Sizewell C threatens the breathtaking wild coast

The proposed nuclear power plant would sabotage the government's 30-by-30 promise to nature.

This week the government announced "Greater Protection for England's Iconic Landscapes" and promised to designate more Areas of Outstanding Natural Beauty and "protect and restore our natural environment and various ecosystems". It is a time of growing concern about EDF's plans to build a new twin-core reactor on the Suffolk coast – Sizewell C – a development that would cut the Suffolk Coast and Heaths Area of ​​Outstanding Natural Beauty and Important Wildlife Designations.

The Suffolk Wildlife Trust believes that if the wildlife decline is so extreme that the government recently pledged to cover 30% of the UK's land by 2030, the proposed development in such a wildlife-rich, fragile place would be catastrophic to British nature protect so that nature can relax. After a decade of assessing the impact, the Suffolk Wildlife Trust believes that Sizewell C should stop working. The development would be devastating for nature.

Christine Luxton, Executive Director of the Suffolk Wildlife Trust says:

“Sizewell C would destroy much of the Suffolk coast in one of the most beautiful natural parts of Britain. People from all over the country visit this part of Suffolk to take in the wilderness. When this enormous development kicks off, an area of ​​the coast the size of 900 soccer fields will be directly affected by the development. Barn owls, water mice and kingfishers will see their habitat destroyed.

Tern, Copyright Glyn Sellors, from the Surfbirds Galleries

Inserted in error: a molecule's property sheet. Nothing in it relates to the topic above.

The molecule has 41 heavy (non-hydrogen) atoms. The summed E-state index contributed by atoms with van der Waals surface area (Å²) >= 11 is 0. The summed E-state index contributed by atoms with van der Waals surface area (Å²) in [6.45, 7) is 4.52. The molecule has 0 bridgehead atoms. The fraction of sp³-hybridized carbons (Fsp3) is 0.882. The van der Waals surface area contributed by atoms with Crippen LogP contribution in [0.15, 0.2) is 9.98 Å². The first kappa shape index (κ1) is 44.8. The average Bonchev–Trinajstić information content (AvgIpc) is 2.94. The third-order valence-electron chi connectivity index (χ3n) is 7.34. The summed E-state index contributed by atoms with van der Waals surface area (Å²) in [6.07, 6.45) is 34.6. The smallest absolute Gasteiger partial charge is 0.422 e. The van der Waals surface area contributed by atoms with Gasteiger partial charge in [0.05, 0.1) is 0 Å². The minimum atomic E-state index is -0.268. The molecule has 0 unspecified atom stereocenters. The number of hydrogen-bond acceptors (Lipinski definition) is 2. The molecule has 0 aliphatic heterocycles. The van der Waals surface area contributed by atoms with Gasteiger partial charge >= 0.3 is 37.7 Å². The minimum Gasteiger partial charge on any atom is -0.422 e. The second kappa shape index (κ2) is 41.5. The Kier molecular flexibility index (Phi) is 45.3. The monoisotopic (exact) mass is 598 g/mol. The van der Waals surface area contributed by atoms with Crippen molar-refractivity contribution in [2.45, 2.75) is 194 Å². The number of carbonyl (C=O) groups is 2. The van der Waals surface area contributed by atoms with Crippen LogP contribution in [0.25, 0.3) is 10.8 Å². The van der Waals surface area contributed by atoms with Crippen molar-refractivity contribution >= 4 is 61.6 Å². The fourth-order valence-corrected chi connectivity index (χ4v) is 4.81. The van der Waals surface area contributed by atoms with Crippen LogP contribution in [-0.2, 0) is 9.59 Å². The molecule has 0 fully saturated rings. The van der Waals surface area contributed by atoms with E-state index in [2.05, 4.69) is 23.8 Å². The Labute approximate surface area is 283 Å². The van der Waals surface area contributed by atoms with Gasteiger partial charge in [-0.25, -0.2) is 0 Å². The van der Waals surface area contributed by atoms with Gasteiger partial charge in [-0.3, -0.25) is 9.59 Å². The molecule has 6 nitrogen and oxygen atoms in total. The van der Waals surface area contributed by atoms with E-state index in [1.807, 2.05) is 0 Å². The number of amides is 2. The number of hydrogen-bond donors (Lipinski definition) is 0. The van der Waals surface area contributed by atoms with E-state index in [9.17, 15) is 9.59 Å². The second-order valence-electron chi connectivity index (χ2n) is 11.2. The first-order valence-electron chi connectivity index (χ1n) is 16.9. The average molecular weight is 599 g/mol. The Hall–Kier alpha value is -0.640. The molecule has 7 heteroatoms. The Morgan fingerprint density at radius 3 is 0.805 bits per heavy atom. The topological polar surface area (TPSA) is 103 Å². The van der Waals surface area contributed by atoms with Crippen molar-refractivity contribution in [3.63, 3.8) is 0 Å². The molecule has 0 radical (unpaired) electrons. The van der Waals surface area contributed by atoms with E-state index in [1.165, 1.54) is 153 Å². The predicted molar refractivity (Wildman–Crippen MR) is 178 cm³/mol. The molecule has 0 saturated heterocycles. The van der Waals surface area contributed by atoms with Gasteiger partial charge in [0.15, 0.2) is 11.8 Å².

“Nature is already in great trouble, and the scale of this development will make a bad situation much worse. We will not solve the climate crisis by destroying natural habitats that sequester carbon. This is the wrong time and place for such a colossal and harmful development. "

What would destroy or damage Sizewell C:

  • An area the size of approximately 900 football fields – 500 acres – in the middle of the officially designated Suffolk Coast and Heaths Area of ​​Outstanding Natural Beauty. A special protected area, a special protected area and a RAMSAR site would also be affected.
  • A huge area with arable land and nationally rare habitats for wildlife such as heather, oak forests, sand dunes, gravel, bog, swamp, reeds and natural grass.
  • 10 hectares of Sizewell Marshes, a heavily protected site of special scientific interest, will be lost. This fragile place is home to orchids, otters, dragonflies and bog plants such as peat beans and pimples.
  • Birds like barn owls, swamp harrows and kingfisher as well as mammals like water mouse are disturbed and their habitat is destroyed.
  • The Trust has particular concerns about the potential impact on nationally rare populations of barbastelle bats and natterjack toads.
  • Every year 3 million fish are killed when sucked into the power plant's cooling system – this affects the entire marine ecosystem of the east coast.

For over a decade, the Suffolk Wildlife Trust has invested time and expertise in assessing the extent of potential natural damage. The charity has attended numerous meetings with EDF Energy to discuss ways to mitigate habitat damage and to highlight deep and unresolved concerns about the impact on wildlife.

Christine Luxton continues:

“We don't think it would be possible to offset the damage that Sizewell C would do to nature on this exceptionally beautiful stretch of coast.

“We are deeply concerned that the proposed mitigation and compensation would never compensate for the enormous loss of biodiversity and the impact on our protected areas and species. While offsetting sites can be critical in offsetting habitat destruction, they cannot replace the higher value of long-established sites with a rich species mosaic.

"In a time of climate and ecological emergency, we have to find really sustainable solutions that do not exacerbate the problem by destroying wild places that are important internationally and nationally for nature."

The proposed development is adjacent to RSPB Minsmere – a world-famous nature reserve with 6,000 species that would be severely affected if the development were given the green light.

Less than 10% of the UK is protected by Designation as a Site of Special Scientific Interest (SSSI) for nature. Sizewell C would destroy part of an important SSSI, making it even harder for the government to fulfill its commitment to protect 30% of the land for nature by 2030.

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